Engineering Students Test Exhibit Prototypes at Oh Wow

Engineering Students Test Exhibit Prototypes at Oh Wow!

YOUNGSTOWN, Ohio – Patrons at Oh Wow! The Roger & Gloria Jones Children’s Center for Science & Technology are used to testing scientific concepts. Visitors to the center Thursday found themselves as test subjects for dozens of displays created by first-year engineering students at Youngstown State University.

Some 200 students in this semester’s Engineering 1560 course were divided into 50 teams to develop exhibits demonstrated at Oh Wow throughout the day yesterday.

“They’re here to collect data on their projects as part of the engineering design process,” said Cory Brozina, director of first-year engineering at YSU. The children play with the exhibits designed by the engineering students and provide them with feedback.

The partnership with Oh Wow provides these first-year engineering students the opportunity to explore different facets of the field, said Greg Sturrus, chairman of YSU’s physics and astronomy department and a member of Oh Wow’s board of directors.

“The students at YSU like it and the kids certainly like it,” he said. The program gives the engineering students the opportunity to design and build something with a specific purpose, he said.

“As you can see, the public enjoys it,” said Ralf Urbach, senior edutainer at Oh Wow, better known as “Mr. Ralf.” The student projects “get a lot of testers,” he said.

Exhibits at Oh Wow need to incorporate universal design elements so “anybody that wants to play or learn about science has the ability to engage on our exhibits,” generating a “wow factor” that brings people back that also has an educational purpose, Urbach said.

None of the student projects have been added to the Oh Wow floor, but some have been incorporated into the center’s outreach programming, he said. Elements of one project were incorporated into the windmill on the center’s main floor.

“It’s a lot of fun to watch,” said Suzanne Barbati, Oh Wow’s president and executive director. “School-age students love trying new things. It’s all about exploration and experimentation.”

Bartoz Blaszczyk of Canfield and his design team colleagues – Adam Cifra of Struthers, Nick Willis of Columbus and Dan Montgomery of Youngstown – designed a project that would allow kids to explore principles of gravity, kinetic energy and potential energy.

The team’s project consisted of magnet-backed grooved pieces of wood that could be adhered to a large metal cube to create different paths for a small metal sphere to ride along, going from one piece of wood to the next. The objective is to teach kids how to manipulate velocity, speed and angles to get the ball from one point to another, Blaszczyk said.

“We wanted to do a simple design, something that the kids would be intrigued by,” he said. “We knew that the most popular projects at Oh Wow were water and Legos, which are very simple and basic concepts.”

The project they designed offers “a lot of different variations,” he added. “Earlier today we had three kids that sat here for a sold half-hour just messing around,” he said.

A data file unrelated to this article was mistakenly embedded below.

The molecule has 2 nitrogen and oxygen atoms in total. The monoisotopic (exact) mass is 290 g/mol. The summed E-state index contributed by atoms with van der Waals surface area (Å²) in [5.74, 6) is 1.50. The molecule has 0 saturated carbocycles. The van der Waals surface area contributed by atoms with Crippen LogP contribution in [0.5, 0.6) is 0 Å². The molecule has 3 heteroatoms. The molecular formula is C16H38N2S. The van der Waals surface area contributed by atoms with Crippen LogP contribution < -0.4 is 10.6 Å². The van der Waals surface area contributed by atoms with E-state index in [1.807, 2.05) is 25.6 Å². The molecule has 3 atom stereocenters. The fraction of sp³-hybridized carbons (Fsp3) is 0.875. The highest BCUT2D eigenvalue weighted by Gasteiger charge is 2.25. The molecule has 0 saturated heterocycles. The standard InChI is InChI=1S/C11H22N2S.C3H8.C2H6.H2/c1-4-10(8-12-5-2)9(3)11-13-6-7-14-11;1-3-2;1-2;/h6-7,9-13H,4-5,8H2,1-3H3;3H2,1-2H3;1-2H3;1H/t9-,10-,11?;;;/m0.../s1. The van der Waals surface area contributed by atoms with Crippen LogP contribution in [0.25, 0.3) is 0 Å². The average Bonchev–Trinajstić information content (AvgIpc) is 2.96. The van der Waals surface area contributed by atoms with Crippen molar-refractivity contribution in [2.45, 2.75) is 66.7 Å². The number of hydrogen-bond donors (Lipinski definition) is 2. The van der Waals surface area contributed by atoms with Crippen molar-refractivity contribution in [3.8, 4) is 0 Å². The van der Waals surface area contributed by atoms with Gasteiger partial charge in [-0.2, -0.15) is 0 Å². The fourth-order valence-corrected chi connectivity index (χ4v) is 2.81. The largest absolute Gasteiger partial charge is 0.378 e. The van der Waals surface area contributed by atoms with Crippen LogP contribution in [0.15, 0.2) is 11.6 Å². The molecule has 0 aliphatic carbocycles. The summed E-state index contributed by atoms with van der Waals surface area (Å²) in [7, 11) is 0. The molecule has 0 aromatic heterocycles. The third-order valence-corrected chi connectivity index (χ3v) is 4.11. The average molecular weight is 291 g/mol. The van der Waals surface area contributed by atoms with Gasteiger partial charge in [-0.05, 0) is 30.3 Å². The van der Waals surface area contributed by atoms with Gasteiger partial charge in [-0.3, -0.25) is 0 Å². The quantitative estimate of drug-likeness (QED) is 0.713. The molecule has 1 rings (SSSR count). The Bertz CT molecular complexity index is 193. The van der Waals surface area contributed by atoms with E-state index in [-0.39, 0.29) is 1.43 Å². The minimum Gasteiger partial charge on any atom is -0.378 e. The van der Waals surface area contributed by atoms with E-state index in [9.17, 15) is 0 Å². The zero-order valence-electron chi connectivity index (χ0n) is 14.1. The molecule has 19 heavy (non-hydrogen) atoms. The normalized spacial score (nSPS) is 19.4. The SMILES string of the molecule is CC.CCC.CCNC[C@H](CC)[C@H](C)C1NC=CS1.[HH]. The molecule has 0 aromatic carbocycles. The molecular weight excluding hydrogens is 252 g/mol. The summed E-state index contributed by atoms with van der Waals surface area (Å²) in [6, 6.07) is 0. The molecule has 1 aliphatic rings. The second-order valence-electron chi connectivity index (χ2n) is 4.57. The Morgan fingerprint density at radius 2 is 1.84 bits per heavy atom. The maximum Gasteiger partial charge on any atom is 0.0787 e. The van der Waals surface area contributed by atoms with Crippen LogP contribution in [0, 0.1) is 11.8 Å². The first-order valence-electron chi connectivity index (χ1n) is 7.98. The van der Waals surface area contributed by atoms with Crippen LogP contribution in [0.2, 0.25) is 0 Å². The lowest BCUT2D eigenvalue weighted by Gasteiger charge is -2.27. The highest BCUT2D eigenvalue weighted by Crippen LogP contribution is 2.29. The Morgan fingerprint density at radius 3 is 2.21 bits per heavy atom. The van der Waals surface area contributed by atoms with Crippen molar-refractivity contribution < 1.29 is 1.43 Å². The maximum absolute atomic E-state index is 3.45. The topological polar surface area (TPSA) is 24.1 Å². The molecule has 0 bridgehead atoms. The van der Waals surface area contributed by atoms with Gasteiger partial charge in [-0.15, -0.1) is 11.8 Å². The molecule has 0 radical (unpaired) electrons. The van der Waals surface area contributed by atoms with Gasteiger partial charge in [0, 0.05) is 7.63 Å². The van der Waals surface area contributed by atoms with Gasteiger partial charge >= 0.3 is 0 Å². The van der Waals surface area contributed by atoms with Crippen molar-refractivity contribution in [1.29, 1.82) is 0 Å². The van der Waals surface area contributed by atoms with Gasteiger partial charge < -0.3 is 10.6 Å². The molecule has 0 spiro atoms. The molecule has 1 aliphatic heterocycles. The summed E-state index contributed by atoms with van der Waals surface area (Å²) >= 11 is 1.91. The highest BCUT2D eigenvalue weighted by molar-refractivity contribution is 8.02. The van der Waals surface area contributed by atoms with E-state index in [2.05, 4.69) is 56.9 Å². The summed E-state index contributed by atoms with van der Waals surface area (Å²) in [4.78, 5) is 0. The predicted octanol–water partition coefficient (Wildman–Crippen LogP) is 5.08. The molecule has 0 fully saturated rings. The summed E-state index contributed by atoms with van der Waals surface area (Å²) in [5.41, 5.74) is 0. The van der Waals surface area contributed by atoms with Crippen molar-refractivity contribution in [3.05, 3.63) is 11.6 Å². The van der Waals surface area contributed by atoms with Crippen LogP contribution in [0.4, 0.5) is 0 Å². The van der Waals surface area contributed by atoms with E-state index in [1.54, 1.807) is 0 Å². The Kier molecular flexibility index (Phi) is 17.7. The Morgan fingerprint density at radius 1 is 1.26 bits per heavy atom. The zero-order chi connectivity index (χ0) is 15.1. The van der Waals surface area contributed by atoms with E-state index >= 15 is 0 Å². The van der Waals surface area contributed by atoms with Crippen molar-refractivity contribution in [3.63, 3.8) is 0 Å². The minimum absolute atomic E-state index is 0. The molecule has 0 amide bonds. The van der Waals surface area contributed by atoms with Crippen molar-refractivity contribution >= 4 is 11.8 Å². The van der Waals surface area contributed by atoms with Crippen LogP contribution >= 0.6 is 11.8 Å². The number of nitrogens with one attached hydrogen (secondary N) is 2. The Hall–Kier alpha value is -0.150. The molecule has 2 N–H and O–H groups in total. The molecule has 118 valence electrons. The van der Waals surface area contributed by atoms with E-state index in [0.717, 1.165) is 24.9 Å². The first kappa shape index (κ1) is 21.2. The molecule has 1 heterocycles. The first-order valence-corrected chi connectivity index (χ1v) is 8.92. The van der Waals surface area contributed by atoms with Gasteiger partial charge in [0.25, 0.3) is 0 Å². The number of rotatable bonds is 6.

The engineering students will use feedback gathered Thursday to make improvements on their designs, Brozina said.

One of the exhibits on display Thursday morning was designed to demonstrate fluid dynamics to kids. Engineering students Emma Daugherty, of Moon Township, Pa., Timothy Chamberlain of Westerville and Olivia Faraone of New Castle, Pa., created the exhibit.

Daugherty said she was inspired by plumbing problems at her family’s house the week her team had to come up with a project. She and her partners designed an exhibit to show how water flows through pipes and children must manipulate the valves to transfer water from one tank to another.

“It’s going great,” Daugherty said. “All the kids really love it.”

Another liquid-based project using transmission fluid and windshield wiper fluid was used “to demonstrate how certain liquids will separate,” said Carly DiPietro, New Castle, Pa.

The liquid-filled cylinder has a motor in the base to mix the two substances, which separate again once the motor is deactivated. DiPietro developed the exhibit with Jillian Penman, Poland, and Jacob Stellers, North Lima.

Testing their designs in a museum environment allows the students to see if parts of their designs are too complex for the kids and whether their prototypes are durable or safe enough. Then, they can make any modifications necessary, Barbati said.

“Any kind of project that gets developed goes through multiple iterations before it becomes ready,” she said. “It’s not a failure to have to do that. It’s part of the process.”

After making their modifications, the students will give presentations on their projects, Brozina said. He will select the top projects for a final showcase at Stambaugh Stadium’s DeBartolo Club where the winning project will be chosen, he said.

Other benefits of the initiative include introducing school-age children to the idea that exhibits don’t just appear “out of the blue sky,” and that there are people who make them, Barbati said. “That’s a pretty high-level concept for little people to grasp,” she said.

Pictured: Emma Daughtery, an engineering student at Youngstown State, shows Deion Miller how an exhibit on fluid dynamics works.

Copyright 2024 The Business Journal, Youngstown, Ohio.